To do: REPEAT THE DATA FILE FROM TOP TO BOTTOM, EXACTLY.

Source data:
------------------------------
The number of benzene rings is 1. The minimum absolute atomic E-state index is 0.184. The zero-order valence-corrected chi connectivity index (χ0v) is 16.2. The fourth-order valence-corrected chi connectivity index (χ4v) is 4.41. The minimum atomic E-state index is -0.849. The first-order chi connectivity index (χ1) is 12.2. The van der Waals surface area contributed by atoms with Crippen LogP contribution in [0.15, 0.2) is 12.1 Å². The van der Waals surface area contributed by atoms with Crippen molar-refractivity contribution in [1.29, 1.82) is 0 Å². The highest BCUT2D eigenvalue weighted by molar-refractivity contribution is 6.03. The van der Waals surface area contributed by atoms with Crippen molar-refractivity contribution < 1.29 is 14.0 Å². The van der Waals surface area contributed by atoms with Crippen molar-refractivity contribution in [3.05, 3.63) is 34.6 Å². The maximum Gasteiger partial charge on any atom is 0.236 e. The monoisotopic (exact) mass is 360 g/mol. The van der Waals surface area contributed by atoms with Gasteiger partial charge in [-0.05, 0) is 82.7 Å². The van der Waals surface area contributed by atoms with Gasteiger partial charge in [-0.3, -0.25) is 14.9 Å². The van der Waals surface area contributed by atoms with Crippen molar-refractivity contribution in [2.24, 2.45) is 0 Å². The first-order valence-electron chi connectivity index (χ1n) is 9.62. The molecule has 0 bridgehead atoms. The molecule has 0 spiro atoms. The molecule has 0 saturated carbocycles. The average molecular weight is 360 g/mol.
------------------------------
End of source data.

The number of benzene rings is 1. The minimum absolute atomic E-state index is 0.184. The zero-order valence-corrected chi connectivity index (χ0v) is 16.2. The fourth-order valence-corrected chi connectivity index (χ4v) is 4.41. The minimum atomic E-state index is -0.849. The first-order chi connectivity index (χ1) is 12.2. The van der Waals surface area contributed by atoms with Crippen LogP contribution in [0.15, 0.2) is 12.1 Å². The van der Waals surface area contributed by atoms with Crippen molar-refractivity contribution in [1.29, 1.82) is 0 Å². The highest BCUT2D eigenvalue weighted by molar-refractivity contribution is 6.03. The van der Waals surface area contributed by atoms with Crippen molar-refractivity contribution < 1.29 is 14.0 Å². The van der Waals surface area contributed by atoms with Crippen molar-refractivity contribution in [3.05, 3.63) is 34.6 Å². The maximum Gasteiger partial charge on any atom is 0.236 e. The monoisotopic (exact) mass is 360 g/mol. The van der Waals surface area contributed by atoms with Gasteiger partial charge in [-0.05, 0) is 82.7 Å². The van der Waals surface area contributed by atoms with Gasteiger partial charge in [-0.3, -0.25) is 14.9 Å². The van der Waals surface area contributed by atoms with Crippen molar-refractivity contribution in [2.24, 2.45) is 0 Å². The first-order valence-electron chi connectivity index (χ1n) is 9.62. The molecule has 0 bridgehead atoms. The molecule has 0 spiro atoms. The molecule has 0 saturated carbocycles. The average molecular weight is 360 g/mol.